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Continued white resistance to civil rights advances

Melvin B. Miller
Continued white resistance to civil rights advances
“The police will quiet down those annoying demonstrators.”

The historical record is clear — blacks have been discriminated against since their arrival in America. Yet whites have objected to every form of non-violent protest as blacks have sought their civil rights.

First there was slavery, then segregation. Voting restrictions were common. Blacks in the South opposing racial segregation could often end up among the 4,400 lynching victims between 1877 and 1950. Despite this horrendous oppression, Gallup polls in 1961 found that 61 percent disapproved of Freedom Riders and 57 percent thought that lunch counter sit-ins would be harmful to desegregation, and 60 percent found in a 1963 Gallup poll that demonstrations would harm chances for racial equality.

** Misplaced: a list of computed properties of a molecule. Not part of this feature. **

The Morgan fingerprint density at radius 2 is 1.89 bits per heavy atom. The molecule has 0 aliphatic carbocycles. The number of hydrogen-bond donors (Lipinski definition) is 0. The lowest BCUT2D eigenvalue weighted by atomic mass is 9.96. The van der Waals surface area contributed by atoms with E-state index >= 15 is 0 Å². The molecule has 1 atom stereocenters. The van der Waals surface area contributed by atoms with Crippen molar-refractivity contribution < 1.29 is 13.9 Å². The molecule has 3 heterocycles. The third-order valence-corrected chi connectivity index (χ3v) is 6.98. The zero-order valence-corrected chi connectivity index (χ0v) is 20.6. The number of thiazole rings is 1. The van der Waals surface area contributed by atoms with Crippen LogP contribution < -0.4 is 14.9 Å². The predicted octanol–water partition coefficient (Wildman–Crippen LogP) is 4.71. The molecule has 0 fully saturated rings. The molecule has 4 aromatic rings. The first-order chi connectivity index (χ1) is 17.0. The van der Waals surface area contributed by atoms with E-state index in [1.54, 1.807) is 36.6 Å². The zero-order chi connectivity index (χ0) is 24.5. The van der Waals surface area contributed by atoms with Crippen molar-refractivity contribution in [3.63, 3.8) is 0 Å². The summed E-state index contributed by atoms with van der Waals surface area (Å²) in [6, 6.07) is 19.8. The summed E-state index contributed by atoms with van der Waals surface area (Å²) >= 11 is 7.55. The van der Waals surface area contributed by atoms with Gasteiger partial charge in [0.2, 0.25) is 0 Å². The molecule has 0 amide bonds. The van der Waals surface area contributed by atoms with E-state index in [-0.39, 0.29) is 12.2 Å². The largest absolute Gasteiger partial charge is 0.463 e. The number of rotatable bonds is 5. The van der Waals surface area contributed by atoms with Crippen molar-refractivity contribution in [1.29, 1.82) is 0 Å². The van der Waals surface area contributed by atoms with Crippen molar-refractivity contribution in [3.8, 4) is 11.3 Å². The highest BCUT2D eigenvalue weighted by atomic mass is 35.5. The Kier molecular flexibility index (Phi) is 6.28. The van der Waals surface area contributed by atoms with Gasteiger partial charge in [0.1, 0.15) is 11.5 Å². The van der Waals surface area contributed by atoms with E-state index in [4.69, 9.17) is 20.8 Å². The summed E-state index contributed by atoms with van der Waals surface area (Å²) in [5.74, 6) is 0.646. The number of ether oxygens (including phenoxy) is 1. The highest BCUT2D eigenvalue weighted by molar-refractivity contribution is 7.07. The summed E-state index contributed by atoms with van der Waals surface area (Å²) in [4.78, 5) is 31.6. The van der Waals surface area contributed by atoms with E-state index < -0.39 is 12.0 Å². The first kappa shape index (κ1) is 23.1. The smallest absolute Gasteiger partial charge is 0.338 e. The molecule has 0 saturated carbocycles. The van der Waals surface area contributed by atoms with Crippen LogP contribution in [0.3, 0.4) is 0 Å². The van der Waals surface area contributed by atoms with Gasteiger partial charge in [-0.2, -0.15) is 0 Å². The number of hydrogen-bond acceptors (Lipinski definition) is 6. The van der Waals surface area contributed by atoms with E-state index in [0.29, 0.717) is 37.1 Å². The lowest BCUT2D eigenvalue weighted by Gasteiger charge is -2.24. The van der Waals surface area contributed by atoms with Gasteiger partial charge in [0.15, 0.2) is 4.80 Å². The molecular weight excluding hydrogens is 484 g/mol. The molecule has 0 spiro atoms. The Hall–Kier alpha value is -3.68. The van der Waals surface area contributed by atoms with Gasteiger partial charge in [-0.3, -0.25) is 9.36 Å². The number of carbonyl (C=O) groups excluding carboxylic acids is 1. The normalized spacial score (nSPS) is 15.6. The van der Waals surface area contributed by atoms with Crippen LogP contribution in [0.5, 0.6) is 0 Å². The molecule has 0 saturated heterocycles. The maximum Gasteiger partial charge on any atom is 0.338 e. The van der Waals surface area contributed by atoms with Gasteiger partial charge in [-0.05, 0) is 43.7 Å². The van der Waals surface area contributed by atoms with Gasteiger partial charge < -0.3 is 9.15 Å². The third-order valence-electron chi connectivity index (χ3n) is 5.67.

In more recent times, blacks have organized a group to oppose police violence against blacks — Black Lives Matter. Despite the great number of such fatalities, opposition to protests against the violation of black civil rights has not changed. Newsweek reports that a Harvard Harris survey in Aug. 2017 found that 57 percent of respondents are unfavorable to Black Lives Matter. Similarly in a CNN poll in Sept. 2017, 59 percent of whites are against the professional football players taking a knee to protest police violence.

It appears that blacks are expected to accept stoically whatever violations of their constitutional rights are imposed. Is that what whites would do?